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A reverse validation action was brought by petitioners Bonnie Wolstoncroft, William Unkel, and Michael Wilkes against the County of Yolo (County) to challenge the County’s plan to continue water service to 95 residences within the North Davis Meadows County Service Area (County Service Area) by replacing two aging groundwater wells with the City of Davis’s (City) water supply. Under this plan, North Davis Meadows residents would pay substantially higher water rates to pay for the project. The County considered the increased water rates to be property-related fees and noticed a Proposition 218 (as approved by voters, Gen. Elec. (Nov. 5, 1996)) hearing. More than five months after the County adopted its resolution, but before the deadline contemplated by the parties’ tolling agreement, petitioners filed their action in superior court. The trial court rejected petitioners’ argument that the increased levy constituted an assessment for which majority approval was required by Proposition 218. The trial court also rejected petitioners’ contentions that the County wrongfully rejected protest votes it claimed not to have received or received in an untimely manner. After review of petitioners' arguments on appeal, the Court of Appeal concluded the trial court correctly determined that the levy constituted a property-related fee under Proposition 218. "The fact that maintaining adequate water supply requires switching water sources does not turn the fee into an assessment. Thus, the County properly employed the majority protest procedure under article XIII D, section 6." Further, the Court concluded that even if the trial court erred in denying petitioners’ motion to augment the record with declarations regarding two mailed protest votes, petitioners’ evidence would not prove timely compliance with the protest procedure. Without the protest votes for which only evidence of mailing was tendered, the protest lacked a majority. Accordingly, the trial court's judgment was affirmed. View "Wolstoncroft v. County of Yolo" on Justia Law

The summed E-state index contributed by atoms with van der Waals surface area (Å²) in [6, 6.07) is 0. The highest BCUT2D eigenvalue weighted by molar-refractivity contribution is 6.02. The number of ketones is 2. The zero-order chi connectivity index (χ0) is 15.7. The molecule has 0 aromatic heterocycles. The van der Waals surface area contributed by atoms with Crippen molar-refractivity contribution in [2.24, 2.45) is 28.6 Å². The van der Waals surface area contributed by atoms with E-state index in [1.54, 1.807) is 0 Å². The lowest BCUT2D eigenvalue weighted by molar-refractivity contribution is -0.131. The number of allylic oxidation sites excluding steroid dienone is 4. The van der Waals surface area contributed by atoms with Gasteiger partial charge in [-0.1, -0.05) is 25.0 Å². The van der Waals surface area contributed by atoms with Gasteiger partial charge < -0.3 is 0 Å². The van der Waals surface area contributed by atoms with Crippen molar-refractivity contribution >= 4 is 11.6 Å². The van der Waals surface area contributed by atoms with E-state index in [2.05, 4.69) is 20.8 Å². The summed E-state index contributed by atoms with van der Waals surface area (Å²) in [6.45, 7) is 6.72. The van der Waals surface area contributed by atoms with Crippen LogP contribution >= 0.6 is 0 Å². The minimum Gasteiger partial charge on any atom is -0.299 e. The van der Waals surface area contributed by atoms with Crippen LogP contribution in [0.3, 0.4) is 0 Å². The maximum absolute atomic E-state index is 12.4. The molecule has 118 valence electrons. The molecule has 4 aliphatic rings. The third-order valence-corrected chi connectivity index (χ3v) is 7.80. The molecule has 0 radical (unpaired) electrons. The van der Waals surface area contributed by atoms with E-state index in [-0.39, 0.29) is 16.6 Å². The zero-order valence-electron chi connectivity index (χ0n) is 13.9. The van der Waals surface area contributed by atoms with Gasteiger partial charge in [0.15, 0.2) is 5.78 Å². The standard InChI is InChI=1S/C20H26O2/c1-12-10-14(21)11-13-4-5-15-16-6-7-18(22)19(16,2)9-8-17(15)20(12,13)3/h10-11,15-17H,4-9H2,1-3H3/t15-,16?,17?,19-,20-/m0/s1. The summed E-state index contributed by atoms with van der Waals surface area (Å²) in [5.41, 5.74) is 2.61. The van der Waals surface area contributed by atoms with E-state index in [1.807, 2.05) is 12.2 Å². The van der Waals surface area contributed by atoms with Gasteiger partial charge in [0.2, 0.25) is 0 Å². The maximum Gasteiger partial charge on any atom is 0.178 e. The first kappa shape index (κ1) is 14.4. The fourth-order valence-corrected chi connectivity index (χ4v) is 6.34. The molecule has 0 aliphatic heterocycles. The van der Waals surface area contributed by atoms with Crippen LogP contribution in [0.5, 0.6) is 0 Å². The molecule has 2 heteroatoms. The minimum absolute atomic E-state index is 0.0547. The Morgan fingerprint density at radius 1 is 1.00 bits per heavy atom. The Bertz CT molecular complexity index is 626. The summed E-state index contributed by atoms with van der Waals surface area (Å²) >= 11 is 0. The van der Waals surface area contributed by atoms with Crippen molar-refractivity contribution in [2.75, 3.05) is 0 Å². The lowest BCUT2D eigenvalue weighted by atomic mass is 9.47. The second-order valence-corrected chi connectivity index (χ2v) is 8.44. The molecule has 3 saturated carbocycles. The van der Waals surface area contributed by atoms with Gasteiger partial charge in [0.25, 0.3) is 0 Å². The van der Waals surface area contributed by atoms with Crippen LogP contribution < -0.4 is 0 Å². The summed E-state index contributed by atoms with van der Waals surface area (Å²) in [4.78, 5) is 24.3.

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Pacific Harmony Grove Development, LLC and Mission Valley Corporate Center, Ltd. (Owners) appealed the judgment entered in a condemnation case following the first phase of a bifurcated trial at which the trial court resolved certain legal issues concerning how to value the condemned property. The City of Escondido (City) sought to acquire by condemnation from Owners a 72-foot-wide strip of land (the strip) across a mostly undeveloped 17.72-acre parcel (the Property) to join two disconnected segments of Citracado Parkway. The City argued that the strip should have been valued under the doctrine from City of Porterville v. Young, 195 Cal.App.3d 1260 (1987). Owners argued the Porterville doctrine did not apply, and that the court should have instead applied the “project effect rule.” After a four-day bench trial, the court issued a comprehensive statement of decision ruling in the City’s favor on all issues. Owners appealed, contending the trial court erred by finding the Porterville doctrine applied, the project effect rule did not, and the City was not liable for precondemnation damages. After review, the Court of Appeal concurred with the City’s position and affirmed the judgment. View "City of Escondido v. Pacific Harmony Grove Development" on Justia Law